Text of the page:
No difference between the man and the institution, really. Richard Falk and the U.N. that is. “The reputation of the man and the honor of the world-wide body he has served so faithfully are inextricable.” Why I’m not at all impressed with calls to fire him. Surely his replacement won’t be much better.
No end to the cluelessness. Treasury Secretary Tim Geithner on “Meet the Press” in response to a chart showing “Unemployment 7.3% Inauguration Day, up to 9.2%, latest report, up 26%. You see the debt figures up 35%”: “David, let me just say, that’s a ridiculous table.”
No more Minnesota “nice.” Tim Pawlenty, also on Meet the Press: “I like Congresswoman Bachmann.I’ve campaigned for her, I respect her. But her record of accomplishment in Congress is nonexistent.” But will he say it to her face in a debate?
No one in the White House can quite explain it. Minority Leader Sen. Mitch McConnell (R-Ky.) on “Fox News Sunday”: “We have 9.2 percent unemployment. Their prescription is to raise taxes? I mean, my goodness. Who thinks that — the president didn’t think that was a good idea in December. Why do they think it’s a good idea now?”
No sign of good faith by the White House, says Stephen Hayes. “John Boehner said in his statement that the president is operating on good faith, that these are good-faith negotiations. And I just don’t see a lot of evidence to support that claim. If you look at what the president did, if you look at what the White House did, he insisted on tax hikes that Republican leaders had already ruled out and that could not pass the House of Representatives no matter what. My view is that the White House actually wants to push this to the brink, maybe even beyond August 2nd.”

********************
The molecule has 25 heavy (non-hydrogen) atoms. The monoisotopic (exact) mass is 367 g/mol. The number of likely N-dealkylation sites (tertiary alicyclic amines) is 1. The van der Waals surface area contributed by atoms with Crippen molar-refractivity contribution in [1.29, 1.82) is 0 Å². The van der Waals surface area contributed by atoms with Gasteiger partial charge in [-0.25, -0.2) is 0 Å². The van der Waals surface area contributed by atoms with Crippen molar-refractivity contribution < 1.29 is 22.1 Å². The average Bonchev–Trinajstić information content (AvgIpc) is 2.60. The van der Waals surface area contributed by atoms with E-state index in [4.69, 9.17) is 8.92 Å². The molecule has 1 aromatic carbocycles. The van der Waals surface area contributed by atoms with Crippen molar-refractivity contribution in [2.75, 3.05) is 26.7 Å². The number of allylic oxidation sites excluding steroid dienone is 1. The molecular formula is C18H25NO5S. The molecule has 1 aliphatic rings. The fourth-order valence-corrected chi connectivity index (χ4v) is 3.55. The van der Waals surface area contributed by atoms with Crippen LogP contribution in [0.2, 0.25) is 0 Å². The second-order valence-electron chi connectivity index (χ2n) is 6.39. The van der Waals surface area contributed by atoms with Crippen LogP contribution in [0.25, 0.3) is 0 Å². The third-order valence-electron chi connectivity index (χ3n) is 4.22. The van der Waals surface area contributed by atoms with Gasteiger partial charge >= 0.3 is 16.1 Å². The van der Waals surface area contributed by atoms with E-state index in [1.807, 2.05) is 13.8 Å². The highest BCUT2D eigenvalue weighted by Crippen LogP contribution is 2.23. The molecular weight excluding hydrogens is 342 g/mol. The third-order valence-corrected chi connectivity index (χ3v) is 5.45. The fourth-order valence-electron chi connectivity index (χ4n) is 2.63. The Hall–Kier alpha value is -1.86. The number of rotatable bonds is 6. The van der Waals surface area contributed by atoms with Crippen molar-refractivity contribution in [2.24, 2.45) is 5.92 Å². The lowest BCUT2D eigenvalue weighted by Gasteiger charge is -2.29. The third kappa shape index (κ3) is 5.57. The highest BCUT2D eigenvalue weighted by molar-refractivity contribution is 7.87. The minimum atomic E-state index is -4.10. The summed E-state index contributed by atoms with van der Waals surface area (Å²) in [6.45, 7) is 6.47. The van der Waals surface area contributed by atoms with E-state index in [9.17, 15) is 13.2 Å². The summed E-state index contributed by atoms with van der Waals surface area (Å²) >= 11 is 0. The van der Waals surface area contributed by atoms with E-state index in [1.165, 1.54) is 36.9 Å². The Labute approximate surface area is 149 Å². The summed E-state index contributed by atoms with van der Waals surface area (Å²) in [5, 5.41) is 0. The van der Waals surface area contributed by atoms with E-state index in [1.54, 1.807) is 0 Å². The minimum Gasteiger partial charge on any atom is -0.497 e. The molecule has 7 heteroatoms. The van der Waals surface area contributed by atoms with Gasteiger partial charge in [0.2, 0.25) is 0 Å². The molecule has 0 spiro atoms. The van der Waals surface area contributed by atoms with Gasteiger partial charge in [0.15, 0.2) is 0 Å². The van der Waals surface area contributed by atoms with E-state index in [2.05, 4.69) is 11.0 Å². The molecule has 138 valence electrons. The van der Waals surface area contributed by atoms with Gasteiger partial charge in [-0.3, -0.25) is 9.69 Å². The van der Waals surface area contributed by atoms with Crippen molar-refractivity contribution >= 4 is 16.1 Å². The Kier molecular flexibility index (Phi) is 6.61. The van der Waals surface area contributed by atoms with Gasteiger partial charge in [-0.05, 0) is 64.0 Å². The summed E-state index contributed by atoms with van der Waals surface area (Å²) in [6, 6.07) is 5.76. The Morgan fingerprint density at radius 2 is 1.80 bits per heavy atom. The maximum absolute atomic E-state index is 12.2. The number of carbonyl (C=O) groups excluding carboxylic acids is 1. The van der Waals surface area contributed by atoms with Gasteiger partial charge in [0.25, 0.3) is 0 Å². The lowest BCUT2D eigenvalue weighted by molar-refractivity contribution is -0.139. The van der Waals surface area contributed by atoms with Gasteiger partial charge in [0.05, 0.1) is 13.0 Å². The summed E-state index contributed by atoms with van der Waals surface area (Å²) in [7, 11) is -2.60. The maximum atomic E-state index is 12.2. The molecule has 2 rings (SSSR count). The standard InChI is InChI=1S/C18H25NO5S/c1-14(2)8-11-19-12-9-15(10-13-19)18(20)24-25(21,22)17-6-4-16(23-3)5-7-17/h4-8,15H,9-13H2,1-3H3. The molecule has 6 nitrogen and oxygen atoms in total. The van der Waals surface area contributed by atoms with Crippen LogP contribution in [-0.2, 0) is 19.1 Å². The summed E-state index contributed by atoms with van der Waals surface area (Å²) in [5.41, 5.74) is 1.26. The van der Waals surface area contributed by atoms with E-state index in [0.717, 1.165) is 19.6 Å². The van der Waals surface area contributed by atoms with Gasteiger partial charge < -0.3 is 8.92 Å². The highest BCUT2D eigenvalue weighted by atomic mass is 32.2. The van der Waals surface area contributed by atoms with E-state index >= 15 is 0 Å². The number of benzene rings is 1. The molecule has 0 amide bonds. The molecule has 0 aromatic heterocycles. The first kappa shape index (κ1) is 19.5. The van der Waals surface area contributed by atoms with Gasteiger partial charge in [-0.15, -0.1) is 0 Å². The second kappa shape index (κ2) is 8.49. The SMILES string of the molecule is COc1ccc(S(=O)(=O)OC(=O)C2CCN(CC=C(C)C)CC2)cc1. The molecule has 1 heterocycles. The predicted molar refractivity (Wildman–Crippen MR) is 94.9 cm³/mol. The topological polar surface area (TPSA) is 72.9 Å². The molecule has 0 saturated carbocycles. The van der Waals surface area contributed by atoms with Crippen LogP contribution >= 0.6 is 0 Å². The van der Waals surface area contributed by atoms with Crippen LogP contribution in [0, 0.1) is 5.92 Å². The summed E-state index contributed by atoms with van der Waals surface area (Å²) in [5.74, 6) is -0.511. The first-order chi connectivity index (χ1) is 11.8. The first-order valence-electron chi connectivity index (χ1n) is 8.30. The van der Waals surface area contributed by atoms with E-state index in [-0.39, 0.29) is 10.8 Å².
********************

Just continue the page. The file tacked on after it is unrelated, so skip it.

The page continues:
No serious legal scholar buys the argument. (That doesn’t exclude many law school professors and deans.): “David B. Rivkin Jr., an attorney who served in the Department of Justice during the Ronald Reagan and George H.W. Bush administrations, said the DOJ would never advise the president to use the 14th Amendment as a legal run-around on the debt ceiling. ‘It’s so absurd,’ Rivkin said. ‘It is an empty threat. Not even a threat, it is a legal impossibility. . . . It’s not just a question of opinion, it’s a question of case law.’ ” Even Tim Geithner is declaiming ownership of the idea.
No Sarah Palin endorsement for Rep. Michele Bachmann (R-Minn.)? On Facebook she argues that the nominee must be “a strong chief executive [who] has been entrusted with real authority in the past and has achieved a proven track record of positive measurable accomplishments.” If Bachmann wins Iowa and/or New Hampshire, Palin’s endorsement won’t really mean much, however.
No time to slash defense. “If Republicans acquiesce in ruinous cuts to the defense budget, they will cease to be known as Ronald Reagan’s heirs. Instead they will be remembered as the party of William E. Borah, Hamilton Fish III, and Gerald Nye. Remember those GOP giants of the 1930s? They thought a strong defense was unaffordable and unnecessary. But their reputations collapsed on December 7, 1941, when we learned (not for the last time) the price of unreadiness.”
No self-awareness. None. “Publicly funded NPR’s [Nina] Totenberg warns of intertwinement of government and press.”
No problem there. Just move along. Nothing to see. “Should CNN be using President Obama’s pollster as a paid contributor to its network?”